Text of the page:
Repossession vs Replevin – what is the difference? Click here for definition of Repossession. A Replevin is basically the repossession of collateral (ie: vehicle, furniture, etc) that could not be done without breaching the peace (ie: car locked in garage, furniture locked in house, etc) so the creditor seeks help from the court and this is called a Replevin Order or Writ of Replevin. With a replevin lawsuit, the court provides the creditor an order from the court requiring you to give back the collateral to the creditor. If you do not follow the court order, you will be subject to penalties.
Unlike repossession, a replevin entitles you to some due process before the creditor can take the collateral (property) from you. This means you must receive written notice of the creditor’s intent to get a replevin order, you have an opportunity for a hearing, you will receive written notice of the time, date, and location of the hearing, and you have the right to dispute and/or respond to the complaint. The time to respond and/or request a hearing varies by state, but it is typically short.
A replevin can apply to different situations, including a circumstance of where two parties both have rights to the possession of property, but one party might have more rights to that property than the other party. It can also apply to situations where property that has been lawfully withheld but should have been released later to a person, but was not released.
2013 Mississippi Code Title 11 – CIVIL PRACTICE AND PROCEDURE
Chapter 37 – REPLEVIN – § 11-37-101 – How replevin commenced; immediate seizure of property sought
If any person, his agent or attorney, shall file a complaint under oath setting forth:
(a) A description of any personal property;
(b) The value thereof, giving the value of each separate article and the value of the total of all articles;
(c) The plaintiff is entitled to the immediate possession thereof, setting forth all facts and circumstances upon which the plaintiff relies for his claim, and exhibiting all contracts and documents evidencing his claim;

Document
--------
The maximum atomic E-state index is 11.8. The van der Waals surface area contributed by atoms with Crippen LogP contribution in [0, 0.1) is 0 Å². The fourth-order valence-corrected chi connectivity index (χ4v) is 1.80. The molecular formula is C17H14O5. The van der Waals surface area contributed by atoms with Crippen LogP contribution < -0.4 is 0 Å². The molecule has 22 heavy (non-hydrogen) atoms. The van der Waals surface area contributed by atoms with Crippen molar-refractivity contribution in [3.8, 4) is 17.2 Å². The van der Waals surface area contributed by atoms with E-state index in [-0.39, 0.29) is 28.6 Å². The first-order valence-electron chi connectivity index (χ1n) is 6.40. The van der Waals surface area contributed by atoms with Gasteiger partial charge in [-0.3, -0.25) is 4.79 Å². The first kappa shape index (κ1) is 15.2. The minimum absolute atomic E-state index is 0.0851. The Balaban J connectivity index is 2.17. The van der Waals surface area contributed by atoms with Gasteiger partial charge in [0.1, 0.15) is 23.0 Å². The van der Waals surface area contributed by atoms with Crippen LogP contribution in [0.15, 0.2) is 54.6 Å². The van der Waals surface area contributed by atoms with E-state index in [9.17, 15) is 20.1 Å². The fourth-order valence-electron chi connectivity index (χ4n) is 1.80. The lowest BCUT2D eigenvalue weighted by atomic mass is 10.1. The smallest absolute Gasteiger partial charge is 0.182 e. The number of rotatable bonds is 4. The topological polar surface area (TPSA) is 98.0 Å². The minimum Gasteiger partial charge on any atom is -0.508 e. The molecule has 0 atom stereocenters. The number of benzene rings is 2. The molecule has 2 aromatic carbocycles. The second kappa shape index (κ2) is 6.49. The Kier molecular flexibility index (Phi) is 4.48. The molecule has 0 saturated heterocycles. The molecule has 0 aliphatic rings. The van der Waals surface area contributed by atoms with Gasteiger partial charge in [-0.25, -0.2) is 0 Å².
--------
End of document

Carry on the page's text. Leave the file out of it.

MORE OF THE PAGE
(d) That the property is in the possession of the defendant; and
(e) That the defendant wrongfully took and detains or wrongfully detains the same; and shall present such pleadings to a justice of the Supreme Court, a judge of the circuit court, a chancellor, a county judge, a justice court judge or other duly elected judge, such justice or judge may issue an order directing the clerk of such court to issue a writ of replevin for the seizure of the property described in said complaint, upon the plaintiff posting a good and valid replevin bond in favor of the defendant, for double the value of the property as alleged in the complaint, conditioned to pay any damages which may arise from the wrongful seizure of said property by the plaintiff. The said writ shall be directed to the sheriff or other lawful officer, returnable as a summons before the proper circuit or county court where the value of the property, as alleged in the complaint, exceeds the jurisdictional amount of the justice court, or to the circuit or county court or the proper justice court if the value shall not exceed such amount. The complaint along with the order of the court, the writ of replevin with the officer’s return thereon, and the bond of the plaintiff shall be filed in the proper court at once. Writs of replevin may be made returnable to the proper court of another county where the property may be found.